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I read this short story in a Czech translation before the year 2010. It was included in a collection aimed at "younger readers", but sci-fi and fantasy collections in Czech and Slovak translations often tended to be put together haphazardly, so it might not be its original intended audience.

I would like to read it in English and preferably in its original context.

It was a light sci-fi story dealing with the social aspects of Massively Multiplayer Online RPGs.

  • The main character is a teenage girl whose only hobby is playing a certain MMORPG. I believe the game's name is never mentioned.

  • She was struggling with the portrayal of female characters in the game, but she eventually joined an all-female guild of like-minded players and was able to play comfortably.

  • The guild was considered elite and one day was hired to raid and grief areas where apparently new players were crafting low-value items.

  • I believe that payments for these raids were in real-life money.

  • One day, during one of the raids, the girl and her fellow players were contacted by an activist who told them that they were raiding a real-life sweatshop where poor children were forced to craft low-value items in order to level up characters to be sold. If these characters are killed in the game, their players won't get paid for the day. The activist pleaded with the girls to stop the raids, but they were ignored and killed repeatedly.

  • The activist eventually reaches out to the girl when she is alone in the game and pleads with her, showing her pictures of the harsh conditions in those sweatshops. During this meeting, the activist notices that the girl's username was Kali and asks her if she is from India. She must admit that she is actually British. She agrees to help the activist.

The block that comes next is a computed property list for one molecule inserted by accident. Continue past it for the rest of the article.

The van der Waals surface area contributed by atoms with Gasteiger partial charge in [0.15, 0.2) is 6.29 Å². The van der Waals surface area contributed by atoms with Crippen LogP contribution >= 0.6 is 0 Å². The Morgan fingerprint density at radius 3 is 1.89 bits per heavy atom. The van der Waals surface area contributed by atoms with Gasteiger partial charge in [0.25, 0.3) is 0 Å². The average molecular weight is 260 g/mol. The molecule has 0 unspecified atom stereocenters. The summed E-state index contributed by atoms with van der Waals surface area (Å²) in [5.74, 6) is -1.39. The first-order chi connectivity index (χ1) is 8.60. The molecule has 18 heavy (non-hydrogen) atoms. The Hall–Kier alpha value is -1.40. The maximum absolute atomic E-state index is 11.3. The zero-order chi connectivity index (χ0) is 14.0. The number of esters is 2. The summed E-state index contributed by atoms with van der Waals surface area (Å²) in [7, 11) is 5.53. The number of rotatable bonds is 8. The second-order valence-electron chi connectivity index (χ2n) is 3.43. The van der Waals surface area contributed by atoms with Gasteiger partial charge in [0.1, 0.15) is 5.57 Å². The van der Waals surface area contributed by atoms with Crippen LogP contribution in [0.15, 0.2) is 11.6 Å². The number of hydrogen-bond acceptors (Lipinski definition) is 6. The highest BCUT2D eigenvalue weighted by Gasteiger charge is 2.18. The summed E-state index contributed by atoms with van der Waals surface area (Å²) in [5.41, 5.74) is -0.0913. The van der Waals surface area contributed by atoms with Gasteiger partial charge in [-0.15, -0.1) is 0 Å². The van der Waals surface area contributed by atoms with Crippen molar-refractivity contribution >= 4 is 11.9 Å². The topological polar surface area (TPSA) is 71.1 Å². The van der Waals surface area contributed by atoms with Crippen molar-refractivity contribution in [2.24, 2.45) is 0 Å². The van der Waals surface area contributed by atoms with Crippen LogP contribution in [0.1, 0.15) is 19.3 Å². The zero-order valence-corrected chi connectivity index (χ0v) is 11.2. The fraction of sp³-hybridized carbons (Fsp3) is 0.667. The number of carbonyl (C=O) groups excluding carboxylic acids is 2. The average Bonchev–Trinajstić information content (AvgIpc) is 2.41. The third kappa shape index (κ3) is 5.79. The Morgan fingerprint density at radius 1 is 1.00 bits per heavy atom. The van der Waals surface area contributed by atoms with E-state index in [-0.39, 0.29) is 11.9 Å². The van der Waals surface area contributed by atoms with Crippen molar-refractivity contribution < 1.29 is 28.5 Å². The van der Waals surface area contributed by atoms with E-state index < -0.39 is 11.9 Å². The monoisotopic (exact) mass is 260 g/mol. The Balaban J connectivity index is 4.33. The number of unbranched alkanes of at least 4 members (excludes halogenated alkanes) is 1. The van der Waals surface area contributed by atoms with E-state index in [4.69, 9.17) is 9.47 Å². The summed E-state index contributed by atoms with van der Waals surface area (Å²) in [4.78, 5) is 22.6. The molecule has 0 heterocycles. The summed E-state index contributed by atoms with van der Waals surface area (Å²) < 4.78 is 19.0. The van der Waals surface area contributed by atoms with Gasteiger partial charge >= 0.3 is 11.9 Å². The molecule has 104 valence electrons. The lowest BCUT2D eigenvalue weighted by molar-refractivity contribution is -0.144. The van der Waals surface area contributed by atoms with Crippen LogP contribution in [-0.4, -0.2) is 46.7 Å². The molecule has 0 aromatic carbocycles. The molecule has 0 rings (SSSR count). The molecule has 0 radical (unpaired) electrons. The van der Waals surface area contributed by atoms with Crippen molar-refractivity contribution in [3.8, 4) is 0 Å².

• The girl is obese and is eventually diagnosed with diabetes. This forces her to change her lifestyle. She starts playing hockey and only spends a limited amount of time playing the game, which takes her somewhat out of the picture. However, it is suggested that based on her actions, her guild starts helping the activist.

I remember that when I read it, I was struck by how many "little things" from the life of an MMO player this short story realistically portrayed, such as disassociation due to a lack of realistic representation, health issues, isolation from family, and the possibility of exploitation and cultural appropriation. The author was able to create a context in which these aspects stood out as sore thumbs without being preachy.

Now my research lead me to Cory Doctorow's For The Win, which has many similar themes but story I'm looking for definitely predates it.

Also some discussion on MMOs having a capacity to be exploited by sweatshoppers apparently existed in early 2000s (i.e. this [forum])2. The name Julian Dibbell is sometimes mentioned in these early discussions, but none of his books match the style or even genre.

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Is it possible that you read "Anda's Game" (ISFDB), also by Doctorow, which he expanded into For the Win? It was part of the 2007 short story collection Overclocked: Stories of the Future Present, which would put it in the right time frame. It was first published in 2004 in Salon, as well.

From this review:

Anda is a high-school girl in near-future Britain who spends most of her time playing an unnamed World of Warcraft-like MMO, as a member of an extremely large and well-known girl-gamer guild. (A guild is a group of players who band together to form an organization for their collective benefit.)